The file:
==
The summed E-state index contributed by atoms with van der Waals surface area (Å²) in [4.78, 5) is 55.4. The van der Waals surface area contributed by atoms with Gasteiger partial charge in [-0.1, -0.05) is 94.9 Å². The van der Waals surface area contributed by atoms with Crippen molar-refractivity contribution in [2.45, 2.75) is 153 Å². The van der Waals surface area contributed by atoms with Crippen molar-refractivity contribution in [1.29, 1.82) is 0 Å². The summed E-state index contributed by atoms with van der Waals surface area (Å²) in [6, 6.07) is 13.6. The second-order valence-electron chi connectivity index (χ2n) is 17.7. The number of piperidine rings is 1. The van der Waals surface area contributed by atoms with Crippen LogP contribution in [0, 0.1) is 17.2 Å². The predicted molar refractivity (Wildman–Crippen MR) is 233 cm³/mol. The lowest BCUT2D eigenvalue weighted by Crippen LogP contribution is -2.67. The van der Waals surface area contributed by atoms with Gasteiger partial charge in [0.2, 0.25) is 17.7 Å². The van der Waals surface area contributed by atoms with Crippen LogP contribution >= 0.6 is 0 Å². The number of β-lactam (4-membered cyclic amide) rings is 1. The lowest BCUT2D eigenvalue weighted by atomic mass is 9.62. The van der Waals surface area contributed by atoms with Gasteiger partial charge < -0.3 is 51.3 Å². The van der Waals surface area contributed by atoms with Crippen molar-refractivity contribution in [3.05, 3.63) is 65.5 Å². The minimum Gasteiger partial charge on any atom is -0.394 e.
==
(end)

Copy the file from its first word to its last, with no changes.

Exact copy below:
The summed E-state index contributed by atoms with van der Waals surface area (Å²) in [4.78, 5) is 55.4. The van der Waals surface area contributed by atoms with Gasteiger partial charge in [-0.1, -0.05) is 94.9 Å². The van der Waals surface area contributed by atoms with Crippen molar-refractivity contribution in [2.45, 2.75) is 153 Å². The van der Waals surface area contributed by atoms with Crippen molar-refractivity contribution in [1.29, 1.82) is 0 Å². The summed E-state index contributed by atoms with van der Waals surface area (Å²) in [6, 6.07) is 13.6. The second-order valence-electron chi connectivity index (χ2n) is 17.7. The number of piperidine rings is 1. The van der Waals surface area contributed by atoms with Crippen LogP contribution in [0, 0.1) is 17.2 Å². The predicted molar refractivity (Wildman–Crippen MR) is 233 cm³/mol. The lowest BCUT2D eigenvalue weighted by Crippen LogP contribution is -2.67. The van der Waals surface area contributed by atoms with Gasteiger partial charge in [0.2, 0.25) is 17.7 Å². The van der Waals surface area contributed by atoms with Crippen LogP contribution >= 0.6 is 0 Å². The number of β-lactam (4-membered cyclic amide) rings is 1. The lowest BCUT2D eigenvalue weighted by atomic mass is 9.62. The van der Waals surface area contributed by atoms with Gasteiger partial charge < -0.3 is 51.3 Å². The van der Waals surface area contributed by atoms with Crippen molar-refractivity contribution in [3.05, 3.63) is 65.5 Å². The minimum Gasteiger partial charge on any atom is -0.394 e.